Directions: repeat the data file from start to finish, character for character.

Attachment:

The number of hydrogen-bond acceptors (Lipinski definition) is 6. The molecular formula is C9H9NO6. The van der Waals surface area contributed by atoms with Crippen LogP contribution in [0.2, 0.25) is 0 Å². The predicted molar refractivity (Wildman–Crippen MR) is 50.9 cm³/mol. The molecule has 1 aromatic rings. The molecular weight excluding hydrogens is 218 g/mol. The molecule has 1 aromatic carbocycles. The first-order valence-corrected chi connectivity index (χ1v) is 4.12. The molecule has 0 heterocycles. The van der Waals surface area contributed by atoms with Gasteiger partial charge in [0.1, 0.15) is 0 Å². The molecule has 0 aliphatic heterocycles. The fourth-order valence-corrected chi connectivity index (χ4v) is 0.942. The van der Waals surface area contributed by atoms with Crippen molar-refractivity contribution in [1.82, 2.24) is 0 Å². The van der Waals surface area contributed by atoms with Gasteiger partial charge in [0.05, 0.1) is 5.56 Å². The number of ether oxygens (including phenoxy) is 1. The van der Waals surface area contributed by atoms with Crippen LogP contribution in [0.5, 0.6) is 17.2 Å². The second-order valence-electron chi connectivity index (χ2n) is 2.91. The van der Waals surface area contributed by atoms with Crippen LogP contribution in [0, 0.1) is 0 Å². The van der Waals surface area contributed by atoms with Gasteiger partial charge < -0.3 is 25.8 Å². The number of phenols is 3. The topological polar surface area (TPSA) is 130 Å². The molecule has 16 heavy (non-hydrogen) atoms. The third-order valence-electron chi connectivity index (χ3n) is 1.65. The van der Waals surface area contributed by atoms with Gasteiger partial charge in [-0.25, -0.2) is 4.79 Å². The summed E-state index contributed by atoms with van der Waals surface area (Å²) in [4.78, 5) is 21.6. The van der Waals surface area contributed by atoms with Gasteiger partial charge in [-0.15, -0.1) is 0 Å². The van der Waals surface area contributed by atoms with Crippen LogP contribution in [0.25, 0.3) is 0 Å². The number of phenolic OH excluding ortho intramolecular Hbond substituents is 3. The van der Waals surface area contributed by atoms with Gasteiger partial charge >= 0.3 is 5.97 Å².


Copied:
The number of hydrogen-bond acceptors (Lipinski definition) is 6. The molecular formula is C9H9NO6. The van der Waals surface area contributed by atoms with Crippen LogP contribution in [0.2, 0.25) is 0 Å². The predicted molar refractivity (Wildman–Crippen MR) is 50.9 cm³/mol. The molecule has 1 aromatic rings. The molecular weight excluding hydrogens is 218 g/mol. The molecule has 1 aromatic carbocycles. The first-order valence-corrected chi connectivity index (χ1v) is 4.12. The molecule has 0 heterocycles. The van der Waals surface area contributed by atoms with Gasteiger partial charge in [0.1, 0.15) is 0 Å². The molecule has 0 aliphatic heterocycles. The fourth-order valence-corrected chi connectivity index (χ4v) is 0.942. The van der Waals surface area contributed by atoms with Crippen molar-refractivity contribution in [1.82, 2.24) is 0 Å². The van der Waals surface area contributed by atoms with Gasteiger partial charge in [0.05, 0.1) is 5.56 Å². The number of ether oxygens (including phenoxy) is 1. The van der Waals surface area contributed by atoms with Crippen LogP contribution in [0.5, 0.6) is 17.2 Å². The second-order valence-electron chi connectivity index (χ2n) is 2.91. The van der Waals surface area contributed by atoms with Crippen LogP contribution in [0, 0.1) is 0 Å². The van der Waals surface area contributed by atoms with Gasteiger partial charge < -0.3 is 25.8 Å². The number of phenols is 3. The topological polar surface area (TPSA) is 130 Å². The molecule has 16 heavy (non-hydrogen) atoms. The third-order valence-electron chi connectivity index (χ3n) is 1.65. The van der Waals surface area contributed by atoms with Gasteiger partial charge in [-0.25, -0.2) is 4.79 Å². The summed E-state index contributed by atoms with van der Waals surface area (Å²) in [4.78, 5) is 21.6. The van der Waals surface area contributed by atoms with Gasteiger partial charge in [-0.15, -0.1) is 0 Å². The van der Waals surface area contributed by atoms with Crippen LogP contribution in [0.25, 0.3) is 0 Å². The number of phenolic OH excluding ortho intramolecular Hbond substituents is 3. The van der Waals surface area contributed by atoms with Gasteiger partial charge >= 0.3 is 5.97 Å².